Baseball is unlike any other professional sport. In basketball, we have seen young prodigies come into the league and dominate right away. In football, we don’t see teenagers in the professional ranks, but we do see a lot of high impact rookies, usually around 21-22 years old. In these sports, it is commonplace to see a kid drafted and immediately turn around and make an impact for his pro team. It doesn’t happen all the time, but it happens a lot. A lot more than baseball at least.
Baseball is a different game. There’s three types of players who get drafted in baseball: high school kids, junior college kids and college kids. For all intents and purposes, Bryce Harper is a high school kid. Yes, he went to junior college, but he’s 18 years old, just like any other kid that gets drafted out of high school. When a team drafts a kid out of high school, they are drafting him based on projection, or what they think he can develop into. If you threw that kid in the majors right away, he’d get killed. It’s just how baseball works. The game is based much more in the brain than in the body, at least much more than any other sport. As such, there is a steep learning curve. And for this reason, we have minor league baseball. The minors are split into six levels:
– Rookie Ball (easiest)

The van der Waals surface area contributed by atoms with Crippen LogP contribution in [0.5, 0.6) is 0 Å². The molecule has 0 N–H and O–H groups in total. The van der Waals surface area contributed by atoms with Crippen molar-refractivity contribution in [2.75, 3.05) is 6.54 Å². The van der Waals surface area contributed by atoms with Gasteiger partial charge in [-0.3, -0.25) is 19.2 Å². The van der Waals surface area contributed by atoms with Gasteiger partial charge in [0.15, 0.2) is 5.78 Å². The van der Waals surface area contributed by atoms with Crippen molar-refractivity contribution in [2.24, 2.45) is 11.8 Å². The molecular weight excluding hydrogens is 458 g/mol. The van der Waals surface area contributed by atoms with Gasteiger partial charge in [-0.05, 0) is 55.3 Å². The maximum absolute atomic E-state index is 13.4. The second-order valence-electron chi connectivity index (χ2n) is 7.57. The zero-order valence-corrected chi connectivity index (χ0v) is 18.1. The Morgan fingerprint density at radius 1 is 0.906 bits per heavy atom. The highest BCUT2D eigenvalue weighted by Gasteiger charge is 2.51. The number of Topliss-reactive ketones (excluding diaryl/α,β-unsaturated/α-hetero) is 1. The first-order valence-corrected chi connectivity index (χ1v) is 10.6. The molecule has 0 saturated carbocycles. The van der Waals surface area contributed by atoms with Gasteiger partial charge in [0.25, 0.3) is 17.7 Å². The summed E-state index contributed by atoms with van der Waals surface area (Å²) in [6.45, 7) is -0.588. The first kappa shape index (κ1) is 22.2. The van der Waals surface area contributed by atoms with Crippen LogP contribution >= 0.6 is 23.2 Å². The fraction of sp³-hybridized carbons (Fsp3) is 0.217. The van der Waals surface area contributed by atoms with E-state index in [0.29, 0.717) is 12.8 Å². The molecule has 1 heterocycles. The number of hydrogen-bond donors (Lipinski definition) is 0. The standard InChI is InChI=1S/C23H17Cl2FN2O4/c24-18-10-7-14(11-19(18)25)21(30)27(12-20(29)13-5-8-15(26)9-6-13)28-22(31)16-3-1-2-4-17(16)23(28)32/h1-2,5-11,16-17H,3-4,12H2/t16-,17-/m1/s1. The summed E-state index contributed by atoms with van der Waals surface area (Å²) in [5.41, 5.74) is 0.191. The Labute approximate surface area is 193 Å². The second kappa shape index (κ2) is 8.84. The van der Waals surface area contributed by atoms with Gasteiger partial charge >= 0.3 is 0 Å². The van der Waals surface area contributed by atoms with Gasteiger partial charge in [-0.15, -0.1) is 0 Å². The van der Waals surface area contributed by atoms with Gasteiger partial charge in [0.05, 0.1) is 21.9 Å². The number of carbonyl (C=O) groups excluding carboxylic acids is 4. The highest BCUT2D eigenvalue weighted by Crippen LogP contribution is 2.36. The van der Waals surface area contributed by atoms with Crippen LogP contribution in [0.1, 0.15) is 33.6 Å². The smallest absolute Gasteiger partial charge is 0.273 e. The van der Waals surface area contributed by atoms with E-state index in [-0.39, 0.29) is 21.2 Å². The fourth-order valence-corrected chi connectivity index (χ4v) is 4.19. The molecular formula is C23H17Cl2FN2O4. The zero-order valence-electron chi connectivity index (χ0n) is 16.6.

– Short Season Ball
– Triple-A (hardest)
Some prospects will spend only a short time at each level, or skip a level entirely, but most prospect gurus, including the renowned John Sickels, recommend that a prospect spend about a full season, or 400-500 at-bast, at each level.
Why? Good question. Harper is tearing apart Low-A right now, a level he really has no business even playing at at his age. Why not skip High-A and bump him right to Double-A? Heck, let’s get him on the fast track, have him spend about a month tearing up each level, and have him in the majors by September! Great idea, right? While some might think so, it’s really not. Each level teaches a player different skills. For hitters, one level teaches pitch recognition, while another teaches them how to hit breaking balls, while yet another teaches them to take the ball the other way, etc. The different levels are set up this way to help the players slowly develop their skills, providing a challenge to help them learn, while keeping them from falling flat on their faces as they would in the majors. Teams walk this fine line, trying to push players while shielding them from catastrophic failure.